Threatened Species

Help us conserve these threatened species

Our Wild Futures Program supports the recovery of threatened species by providing practical on-ground action to conserve Australia’s  unique plants and animals in line with approved recovery plans.

Carnaby’s Black Cockatoo

Unlike their iconic cousins, these cockatoos are facing extinction through habitat loss and an ageing population.

Eastern Barred Bandicoot

One of our most endangered species, this marsupial is only surviving through breeding programs and needs your help.

Flatback Sea Turtles

These ancient marine reptiles are in danger of disappearing from threats such as fishing, pollution and disturbed nesting sites.


Despite their iconic status factors including habitat clearing, fragmentation, natural disasters and disease have led to a substantial population and distribution declines.


This large bird incubates its eggs in a purpose-built mound but now threat from habitat loss and predators are pushing it closer to extinction.

Swift Parrot

This speedy little bird travels across Bass Strait to the Australian mainland to feed on open eucalypt and box-ironbark forest each year, before returning to Tasmania to breed in the spring. Its habitat is declining and it is now critically endangered.

Red-tailed Black Cockatoo

This iconic bird has lost much of its Buloke and Eucalypt habitat since European settlement.

Richmond Birdwing Butterfly

Once a common visitor to Brisbane, this gorgeous butterfly is under threat from poisonous invasive weeds and lack of food.

Tasmanian Devil

With mounting threats from disease, competition and habitat loss, these world-famous carnivores are now facing extinction.

Tree Kangaroo

These agile arboreal kangaroos are losing their rainforest homes and becoming prey to predators and traffic as they try to move between areas.

Wild Futures: Conserving Australia’s Threatened Species

Conservation Volunteers Wild Futures program supports the recovery of threatened species by providing practical on-ground action to conserve Australia’s unique plants and animals in line with approved plans.  We focus on a range of species and threatening processes across Australia, and working with recovery teams and other experts, we assemble new resources and eager volunteers to create a wilder future for our unique flora and fauna. Every day we are making a difference to people’s lives, together caring for our natural and cultural heritage.   We are inspiring change by connecting people with nature.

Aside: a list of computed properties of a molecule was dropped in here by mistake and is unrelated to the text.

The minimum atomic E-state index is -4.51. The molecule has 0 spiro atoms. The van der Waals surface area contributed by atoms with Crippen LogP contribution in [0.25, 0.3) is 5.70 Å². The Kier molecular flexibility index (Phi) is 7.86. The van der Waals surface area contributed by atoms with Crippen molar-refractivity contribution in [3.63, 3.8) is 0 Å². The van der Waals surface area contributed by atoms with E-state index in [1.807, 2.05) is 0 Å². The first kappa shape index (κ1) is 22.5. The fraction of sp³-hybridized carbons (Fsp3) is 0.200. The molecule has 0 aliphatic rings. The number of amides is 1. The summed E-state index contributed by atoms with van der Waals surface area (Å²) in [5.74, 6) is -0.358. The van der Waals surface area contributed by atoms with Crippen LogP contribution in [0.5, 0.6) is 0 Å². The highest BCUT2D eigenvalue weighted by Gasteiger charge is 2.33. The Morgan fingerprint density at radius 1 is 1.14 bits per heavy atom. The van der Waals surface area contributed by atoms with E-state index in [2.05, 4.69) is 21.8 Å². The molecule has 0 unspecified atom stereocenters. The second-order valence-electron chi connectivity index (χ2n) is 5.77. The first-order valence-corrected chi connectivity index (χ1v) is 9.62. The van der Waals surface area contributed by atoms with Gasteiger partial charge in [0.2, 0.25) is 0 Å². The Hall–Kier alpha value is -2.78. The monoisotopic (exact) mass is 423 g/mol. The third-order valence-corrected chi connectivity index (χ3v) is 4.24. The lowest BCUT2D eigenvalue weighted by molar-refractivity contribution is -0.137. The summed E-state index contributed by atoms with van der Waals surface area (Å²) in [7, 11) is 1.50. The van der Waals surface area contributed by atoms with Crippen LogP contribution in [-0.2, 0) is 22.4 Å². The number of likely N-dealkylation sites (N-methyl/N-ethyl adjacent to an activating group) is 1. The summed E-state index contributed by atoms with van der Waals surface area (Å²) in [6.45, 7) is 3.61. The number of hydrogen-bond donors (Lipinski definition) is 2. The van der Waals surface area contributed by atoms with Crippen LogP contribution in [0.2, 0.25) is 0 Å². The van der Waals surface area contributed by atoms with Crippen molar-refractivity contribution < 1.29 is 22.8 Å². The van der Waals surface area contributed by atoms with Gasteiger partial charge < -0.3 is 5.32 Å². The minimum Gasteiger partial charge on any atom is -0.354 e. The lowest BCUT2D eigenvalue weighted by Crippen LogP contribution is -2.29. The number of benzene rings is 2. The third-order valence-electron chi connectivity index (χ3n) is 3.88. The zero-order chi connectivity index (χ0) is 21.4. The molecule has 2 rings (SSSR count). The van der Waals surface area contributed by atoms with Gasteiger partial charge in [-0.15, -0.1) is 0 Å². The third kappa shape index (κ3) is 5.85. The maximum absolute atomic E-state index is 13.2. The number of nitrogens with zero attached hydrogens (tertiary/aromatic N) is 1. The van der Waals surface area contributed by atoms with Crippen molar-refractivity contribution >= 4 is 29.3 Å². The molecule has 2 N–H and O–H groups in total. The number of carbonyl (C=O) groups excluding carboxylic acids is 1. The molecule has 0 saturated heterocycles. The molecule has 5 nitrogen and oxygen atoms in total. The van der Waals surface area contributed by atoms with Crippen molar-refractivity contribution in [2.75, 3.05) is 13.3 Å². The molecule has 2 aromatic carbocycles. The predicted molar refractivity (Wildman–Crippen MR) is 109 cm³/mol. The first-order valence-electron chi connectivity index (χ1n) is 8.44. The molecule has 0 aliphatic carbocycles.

We actively manage volunteers providing vital assistance to protect, conserve and enhance Australia’s threatened plant and animals.

It is extraordinary to think that 31% of Australian mammals are now extinct or threatened.

Why we need to act

Australia is home to some of the most incredible wildlife and plants on the planet. Changes to the landscape as a result of human activity have put many of these unique species at risk. Since European settlement many species of birds, animals and plants have already become extinct.

Ecosystems, species and genes are the three main components of life on earth and are all continuing to show signs of decline. Habitat damage, over exploitation, pollution, invasive species and climate change are the five principal pressures that are directly driving wildlife loss. These pressures are remaining constant or increasing in intensity (Secretariat of the Convention on Biological Diversity, 2010).

The highly distinctive and mostly endemic Australian wildlife has suffered an extraordinary rate of extinction, 10% of the 273 endemic mammals over the last 200 years. A further 21% of Australian endemic mammals are now assessed as threatened, indicating that the rate of loss (of one to two extinctions per decade) is likely to continue.   Likewise with Australia’s birds, 2.2% are now extinct and a further 11.8% are threatened.

The real significance of species loss is poorly understood and often over-simplified. But without doubt we are losing forever the functions that species contribute to our world: ecosystem regulation, pest control, good soil and water quality, pollination and seed dispersal.

Conservation Volunteers is taking action

Join us in ensuring the survival of our 10 Wild Future species that have been chosen because the species is at risk nationally and or at the sate level, and where volunteer action can make a demonstrable benefit to the survival of the species.  Volunteers are actively:

  • Monitoring species
  • Improving and restoring habitat
  • Controlling pest plants and animals
  • Work in partnership with communities and conservation experts

What can you do ?

Australia is leading the world in species extinctions – we need your support to bring back from the brink Australia’s unique plants and animals.

Securing Australia’s plants and animals from extinction is achievable when we work together.


Would you like to give Australia’s Wildlife a wild future? You can do so by donating through our secure online system.


By volunteering on one of our field projects, you can make a practical contribution and help ensure a wild future for our threatened species.